Four Olympic stadiums with unexpected afterlives
Signing on to host the Olympics is costly — in both infrastructure and money. The 2012 and 2014 Olympics cost upwards of $16 billion. That was merely to create the various buildings needed for the games. And in many cases, those buildings are often left empty afterward. This costs the host city that much more in continuous maintenance and upkeep. Or the buildings are simply being left to decay into the landscape.
Berlin is a perfect example. It hosted the Olympics in 1936. Afterwards, the Olympic Village was left to crumble in the surrounding wilderness. Recently, funding has been approved to turn the former athlete residences into new apartments. This could breathe new life into the 135-acre site.
The buildings that are reused usually continue to operate as first designed. That is, they continue to host sporting events. Only occasionally do host cities get more creative. Here are four locations that took a different approach. They repurposed their Olympics structures for decidedly less sporty uses.
Most people entering the now remodeled 1980 Olympic Village in Lake Placid are in a lot of trouble. The complex no longer welcomes athletes. Instead, it houses prisoners. It is the Federal Correctional Institution, Ray Brook. It’s not much of a surprise, though. This Olympic Village was built with a prison in mind. That's because the only way Lake Placid could get funding from the government for the Olympics was if they had a secondary purpose for any new buildings. Only the Federal Bureau of Prisons offered to be the second use for the Village complex. The facility originally housed about 1,800 athletes. Now, it houses about 1,000 prisoners.
The 1932 Olympics were held in Los Angeles. Its Grand Olympic Auditorium hosted weightlifting. It also hosted boxing and wrestling matches. The building was first constructed in 1924. After the Games, it continued to host boxing and wrestling matches. In addition, it was host to roller derbies and concerts. The building even served as the film set for parts of Rocky. The venue was well known around Hollywood. It hosted greats like Cassius Clay and Rage Against the Machine. It also hosted Andre the Giant and Little Richard. A documentary was made about it called “18th & Grand.” Today, the storied Los Angeles venue has gone a more wholesome route. It’s home to a Korean church, the Glory Church of Jesus Christ.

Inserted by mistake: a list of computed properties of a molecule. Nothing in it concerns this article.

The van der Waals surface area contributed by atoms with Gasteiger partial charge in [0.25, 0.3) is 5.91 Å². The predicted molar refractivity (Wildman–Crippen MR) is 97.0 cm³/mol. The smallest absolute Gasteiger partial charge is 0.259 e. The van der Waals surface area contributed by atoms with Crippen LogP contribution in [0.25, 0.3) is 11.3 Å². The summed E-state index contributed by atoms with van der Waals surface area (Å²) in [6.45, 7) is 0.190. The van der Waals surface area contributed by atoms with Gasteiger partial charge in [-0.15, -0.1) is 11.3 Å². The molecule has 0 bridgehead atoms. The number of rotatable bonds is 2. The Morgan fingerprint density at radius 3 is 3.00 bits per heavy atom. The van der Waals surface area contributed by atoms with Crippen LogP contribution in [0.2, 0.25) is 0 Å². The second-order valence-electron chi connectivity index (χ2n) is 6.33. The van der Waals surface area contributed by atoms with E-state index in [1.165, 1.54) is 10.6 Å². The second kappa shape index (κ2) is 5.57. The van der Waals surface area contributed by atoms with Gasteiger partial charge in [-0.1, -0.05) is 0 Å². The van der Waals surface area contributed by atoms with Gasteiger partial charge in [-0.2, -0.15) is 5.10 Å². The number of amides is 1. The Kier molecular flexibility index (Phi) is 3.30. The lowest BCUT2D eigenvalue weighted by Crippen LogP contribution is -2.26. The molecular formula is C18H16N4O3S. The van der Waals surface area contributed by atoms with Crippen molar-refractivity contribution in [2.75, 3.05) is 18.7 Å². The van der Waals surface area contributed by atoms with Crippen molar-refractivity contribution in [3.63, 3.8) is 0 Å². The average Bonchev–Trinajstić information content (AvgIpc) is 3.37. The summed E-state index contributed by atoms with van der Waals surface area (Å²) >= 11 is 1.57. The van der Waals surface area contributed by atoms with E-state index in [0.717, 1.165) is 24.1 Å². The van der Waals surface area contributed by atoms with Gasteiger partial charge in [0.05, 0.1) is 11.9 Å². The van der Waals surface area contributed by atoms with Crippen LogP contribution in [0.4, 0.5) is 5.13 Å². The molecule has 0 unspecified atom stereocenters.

The National Aquatics Center was built for the 2008 Olympics in Beijing. It is more commonly referred to as the Water Cube. It held synchronized swimming, diving and water polo. It also held other swimming events. Michael Phelps fans—this is where he earned his eight gold medals. It is also where 24 other world records were set. The building was renovated after the Olympics. Half of it is now Asia’s largest waterpark, called Happy Magic Water Cube. There are 13 waterslides and a lazy river. There is a wave pool and a spa. The second floor of the building has an auditorium with 17,000 seats. There’s a theater and several restaurants. There is also a museum of Olympic history. The Olympics will be back in Beijing in 2022. The Cube is slated for use in the curling tournaments.
In 1940, the Summer Olympics never happened. They were scheduled for Tokyo, but were canceled. This was due to the Second Sino-Japanese War. The games were then rescheduled and moved to Helsinki. They were canceled again due to the outbreak of World War II. The Tennispalatsi, or Tennis Palace had already been renovated for the Games. It was finished by the time the second plug was pulled. It was first constructed in 1937 and was never meant to last as a permanent structure. It first housed a car dealership. It was renovated in 1938 to add four tennis courts as the city began opening various sports venues around town. The courts were never used for Olympic tennis, but the venue did host basketball. This happened when the Games finally came to Helsinki in 1952.
In 1957, the city bought the building at auction. They let it deteriorate until 1993. Now, the Tennispalatsi holds the Helsinki City Art Museum. It also has a movie theater and several restaurants.